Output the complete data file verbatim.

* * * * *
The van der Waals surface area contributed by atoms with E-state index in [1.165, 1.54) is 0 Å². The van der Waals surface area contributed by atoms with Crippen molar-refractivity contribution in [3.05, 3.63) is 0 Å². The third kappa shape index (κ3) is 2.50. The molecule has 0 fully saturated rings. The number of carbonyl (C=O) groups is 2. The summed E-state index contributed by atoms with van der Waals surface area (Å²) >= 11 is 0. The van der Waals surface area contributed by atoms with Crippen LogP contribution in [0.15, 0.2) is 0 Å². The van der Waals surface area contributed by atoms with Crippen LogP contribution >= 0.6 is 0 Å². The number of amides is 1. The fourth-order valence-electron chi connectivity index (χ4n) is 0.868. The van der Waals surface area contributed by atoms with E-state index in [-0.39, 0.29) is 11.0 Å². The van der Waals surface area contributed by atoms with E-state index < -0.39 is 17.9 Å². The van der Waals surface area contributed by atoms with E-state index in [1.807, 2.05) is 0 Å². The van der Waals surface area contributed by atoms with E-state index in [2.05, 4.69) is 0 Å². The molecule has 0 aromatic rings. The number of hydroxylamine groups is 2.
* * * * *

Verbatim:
The van der Waals surface area contributed by atoms with E-state index in [1.165, 1.54) is 0 Å². The van der Waals surface area contributed by atoms with Crippen molar-refractivity contribution in [3.05, 3.63) is 0 Å². The third kappa shape index (κ3) is 2.50. The molecule has 0 fully saturated rings. The number of carbonyl (C=O) groups is 2. The summed E-state index contributed by atoms with van der Waals surface area (Å²) >= 11 is 0. The van der Waals surface area contributed by atoms with Crippen LogP contribution in [0.15, 0.2) is 0 Å². The van der Waals surface area contributed by atoms with Crippen LogP contribution >= 0.6 is 0 Å². The number of amides is 1. The fourth-order valence-electron chi connectivity index (χ4n) is 0.868. The van der Waals surface area contributed by atoms with E-state index in [-0.39, 0.29) is 11.0 Å². The van der Waals surface area contributed by atoms with E-state index < -0.39 is 17.9 Å². The van der Waals surface area contributed by atoms with E-state index in [1.807, 2.05) is 0 Å². The van der Waals surface area contributed by atoms with E-state index in [2.05, 4.69) is 0 Å². The molecule has 0 aromatic rings. The number of hydroxylamine groups is 2.